0JoshuaZ9ySome posts are more factually based than others. Some facts are uncontroversial and others are not. Vladimir Nesov noted the fallacy of gray in your other comment about how all one says is opinion. This seems to be a similar situation.
0Bugmaster9yThat's fine, but in this case, you should avoid saying things like "pigs can fly" when you mean something like "flying pigs would be neat". The second statement is entirely non-controversial, whereas the first statement is practically a challenge. If we were discussing animal husbandry, and I told you, "actually, since pigs fly, you should always cover your pig-pens with a wire mesh, because otherwise the flying pigs will all fly away", your response would probably consist of, "WTF, flying pigs ? prove it". And you'd be right to demand proof. To be more specific, instead of saying, You could have said something like "I don't really know what the cultural context of the time really was, but I like to imagine it went as follows..." This way, it's reasonably clear that we're talking about fantasy, not fact, and there won't be any confusion.
1Caspian9yWe don't know whether it's a fantasy/just so story or not. That depends on whether the originator of the explanation made it up, or based it on plenty of evidence, or something in between. I'm glad someone questioned it though, so I know not to assume it's as certain as if someone on lesswrong stated something they have direct knowledge of.
1MBlume12yHT G.K. Chesterton (I was sure it would be Lewis, so I'm glad I decided to Google anyway)
0[anonymous]9yOn the other hand, I once read that certain influences of religion are found across societies even among non-explicitly-religious people, e.g. people from historically-predominantly-Catholic regions are usually more likely to turn a blind eye to minor rule violations, or people from historically-predominantly-Calvinist regions are usually more likely to actively seek economic success (whether they self-identify as Catholic/Calvinist or not). And my experience (of having lived almost all my life in Italy, but having studied one year in Ireland among lots of foreigners) doesn't disconfirm this.

Here's one example of a change I've made recently, which I think qualifies as x-rationality. When I need to make a decision that depends on a particular piece of data, I now commit to a decision threshold before I look at the data. (I feel like I took this strategy from a LW article, but I don't remember where now.)

For example, I recently had to decide whether it would be worth the potential savings in time and money to commute by motorcycle instead of by car. I set a threshold for what I considered an appropriate level of risk beforehand, and then looked ... (read more)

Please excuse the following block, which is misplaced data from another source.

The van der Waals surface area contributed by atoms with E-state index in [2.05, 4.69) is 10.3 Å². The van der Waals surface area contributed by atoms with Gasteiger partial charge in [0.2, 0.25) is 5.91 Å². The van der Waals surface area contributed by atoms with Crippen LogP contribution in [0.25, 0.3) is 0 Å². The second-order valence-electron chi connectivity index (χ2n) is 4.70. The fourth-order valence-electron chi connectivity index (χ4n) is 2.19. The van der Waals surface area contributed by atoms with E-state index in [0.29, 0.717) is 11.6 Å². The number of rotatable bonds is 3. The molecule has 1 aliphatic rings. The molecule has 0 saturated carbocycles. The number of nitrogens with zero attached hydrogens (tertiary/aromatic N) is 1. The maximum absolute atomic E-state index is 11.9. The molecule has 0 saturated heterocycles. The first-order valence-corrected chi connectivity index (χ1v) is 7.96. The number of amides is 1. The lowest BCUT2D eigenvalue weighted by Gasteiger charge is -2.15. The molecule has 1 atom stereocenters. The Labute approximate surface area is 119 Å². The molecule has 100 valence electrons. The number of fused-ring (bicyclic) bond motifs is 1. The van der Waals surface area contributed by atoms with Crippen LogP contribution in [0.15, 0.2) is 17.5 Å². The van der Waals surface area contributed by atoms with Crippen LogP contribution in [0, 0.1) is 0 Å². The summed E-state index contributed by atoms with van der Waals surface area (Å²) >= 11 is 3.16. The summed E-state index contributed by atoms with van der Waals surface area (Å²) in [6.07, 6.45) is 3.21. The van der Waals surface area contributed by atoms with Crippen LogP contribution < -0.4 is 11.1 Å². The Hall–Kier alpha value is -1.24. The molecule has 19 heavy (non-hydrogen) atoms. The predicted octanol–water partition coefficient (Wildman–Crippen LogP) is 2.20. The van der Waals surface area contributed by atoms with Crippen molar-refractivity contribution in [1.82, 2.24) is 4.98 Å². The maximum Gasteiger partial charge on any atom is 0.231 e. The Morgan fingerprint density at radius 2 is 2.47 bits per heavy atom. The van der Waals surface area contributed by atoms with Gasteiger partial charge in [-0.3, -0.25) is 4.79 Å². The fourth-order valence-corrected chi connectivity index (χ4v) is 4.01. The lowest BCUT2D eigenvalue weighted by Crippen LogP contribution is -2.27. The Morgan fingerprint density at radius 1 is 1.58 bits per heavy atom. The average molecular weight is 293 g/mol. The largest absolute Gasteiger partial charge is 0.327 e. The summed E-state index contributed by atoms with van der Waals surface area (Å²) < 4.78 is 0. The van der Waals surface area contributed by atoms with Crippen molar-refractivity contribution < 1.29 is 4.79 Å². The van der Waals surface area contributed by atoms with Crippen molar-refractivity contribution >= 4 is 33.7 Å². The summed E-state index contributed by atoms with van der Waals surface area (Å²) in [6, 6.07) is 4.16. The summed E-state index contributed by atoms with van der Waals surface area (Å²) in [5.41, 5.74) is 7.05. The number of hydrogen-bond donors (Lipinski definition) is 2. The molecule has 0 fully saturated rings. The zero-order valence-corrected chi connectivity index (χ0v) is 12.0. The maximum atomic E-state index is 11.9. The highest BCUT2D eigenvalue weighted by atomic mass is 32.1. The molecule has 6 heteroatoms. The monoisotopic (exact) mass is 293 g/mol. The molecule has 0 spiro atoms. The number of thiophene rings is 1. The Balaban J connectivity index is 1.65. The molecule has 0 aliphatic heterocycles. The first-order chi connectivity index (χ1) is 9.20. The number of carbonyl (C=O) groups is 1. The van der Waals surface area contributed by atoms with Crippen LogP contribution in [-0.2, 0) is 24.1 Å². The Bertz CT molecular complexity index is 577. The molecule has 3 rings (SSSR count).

5Fossegrimen6yHuh. I did the same thing and came to the exact opposite conclusion and have been commuting by two-wheeler for 15 years now. What swayed me was: A huge proportion of the accidents involved really excessive speed. A similarly huge proportion happened to untrained motorcyclists. So: If I don't speed (much) and take the time to practice regularly on a track, preferably with an instructor, I have eliminated just about all the serious accidents. In actuality I have had zero accidents outside the track, and the "accidents" on the track has been to deliberately test the limits of myself and the bike. (and on a bike designed to take slides without permanent damage) The cash savings are higher in Europe due to taxes on fuel and vehicles and the size of the bike is more appreciated in cities that are designed in the middle ages, so the upside is larger too, but it seems that we don't have anything like the same risk tolerance. edit: also it is possible that motorcycling is a lot safer in Europe than the US? assuming you are from the US ofc.
1tjohnson3146yI'm from California, where it's legal to split lanes. Most places don't allow that. I could just decide not to, but the ability to skip traffic that way is probably the single largest benefit of having a motorcycle.
0Fossegrimen6yMost states don't allow that, but in Europe it's standard practice. I probably wouldn't bother with the bike if I couldn't.

I have yet to hear what anyone even means by "rationalism" or "rationalist," let alone "x-rationality." People often refer to the "techniques" or "Art of rationality" (a particularly irksome phrase), though as best I can tell, these consist of Bayes theorem and a half-dozen or so logical fallacies that were likely known since the time of Aristotle. Now, I've had an intuitive handle on Bayes theorem since learning of it in high school pre-calc, and spotting a logical fallacy isn't particularly tough for anyo... (read more)

Would Newton have gone even further if he'd known Bayes theory? Probably it would've been like telling the world pool champion to try using more calculus in his shots: not a pretty sight.

An interesting choice of example, given that Bayesian probability theory as we know it (inverse inference) was more or less invented by Laplace and used to address specific astronomical controversies surrounding the introduction of Newton's Laws, having to do with combining multiple uncertain observations.

Only a handful responded

I am reserving my judgment for a couple of years. See how I'm doing then.

1badger12yI'm of the same opinion.

If I was rational enough to pick only stocks that would go up, I'd become successful regardless of how little willpower I had, as long as it was enough to pick up the phone and call my broker.

Rationality is not enough to pick the right stocks. You need to have the willpower to read the vast amount of material to enable you to do that pick.